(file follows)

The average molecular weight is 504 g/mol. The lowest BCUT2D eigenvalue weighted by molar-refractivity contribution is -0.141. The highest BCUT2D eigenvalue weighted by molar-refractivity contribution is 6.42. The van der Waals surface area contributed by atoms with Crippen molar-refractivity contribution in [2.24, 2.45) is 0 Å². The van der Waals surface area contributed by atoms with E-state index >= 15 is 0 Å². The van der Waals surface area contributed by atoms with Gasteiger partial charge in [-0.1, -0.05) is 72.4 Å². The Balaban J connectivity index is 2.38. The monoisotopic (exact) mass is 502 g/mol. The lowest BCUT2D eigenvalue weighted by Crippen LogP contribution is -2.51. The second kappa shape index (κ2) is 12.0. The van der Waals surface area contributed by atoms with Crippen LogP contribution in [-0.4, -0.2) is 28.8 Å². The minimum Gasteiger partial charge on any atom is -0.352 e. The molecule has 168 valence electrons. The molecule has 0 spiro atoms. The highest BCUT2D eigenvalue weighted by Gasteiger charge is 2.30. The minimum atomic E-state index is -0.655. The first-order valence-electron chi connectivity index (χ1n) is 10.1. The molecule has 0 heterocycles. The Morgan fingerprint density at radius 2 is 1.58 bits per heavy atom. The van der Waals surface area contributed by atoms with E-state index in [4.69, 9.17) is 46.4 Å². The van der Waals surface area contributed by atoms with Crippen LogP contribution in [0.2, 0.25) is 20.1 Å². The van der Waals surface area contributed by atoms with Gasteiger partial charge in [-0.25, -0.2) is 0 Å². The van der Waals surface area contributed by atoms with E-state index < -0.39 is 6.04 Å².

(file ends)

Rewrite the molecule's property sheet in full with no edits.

The average molecular weight is 504 g/mol. The lowest BCUT2D eigenvalue weighted by molar-refractivity contribution is -0.141. The highest BCUT2D eigenvalue weighted by molar-refractivity contribution is 6.42. The van der Waals surface area contributed by atoms with Crippen molar-refractivity contribution in [2.24, 2.45) is 0 Å². The van der Waals surface area contributed by atoms with E-state index >= 15 is 0 Å². The van der Waals surface area contributed by atoms with Gasteiger partial charge in [-0.1, -0.05) is 72.4 Å². The Balaban J connectivity index is 2.38. The monoisotopic (exact) mass is 502 g/mol. The lowest BCUT2D eigenvalue weighted by Crippen LogP contribution is -2.51. The second kappa shape index (κ2) is 12.0. The van der Waals surface area contributed by atoms with Crippen LogP contribution in [-0.4, -0.2) is 28.8 Å². The minimum Gasteiger partial charge on any atom is -0.352 e. The molecule has 168 valence electrons. The molecule has 0 spiro atoms. The highest BCUT2D eigenvalue weighted by Gasteiger charge is 2.30. The minimum atomic E-state index is -0.655. The first-order valence-electron chi connectivity index (χ1n) is 10.1. The molecule has 0 heterocycles. The Morgan fingerprint density at radius 2 is 1.58 bits per heavy atom. The van der Waals surface area contributed by atoms with E-state index in [4.69, 9.17) is 46.4 Å². The van der Waals surface area contributed by atoms with Crippen LogP contribution in [0.2, 0.25) is 20.1 Å². The van der Waals surface area contributed by atoms with Gasteiger partial charge in [-0.25, -0.2) is 0 Å². The van der Waals surface area contributed by atoms with E-state index < -0.39 is 6.04 Å².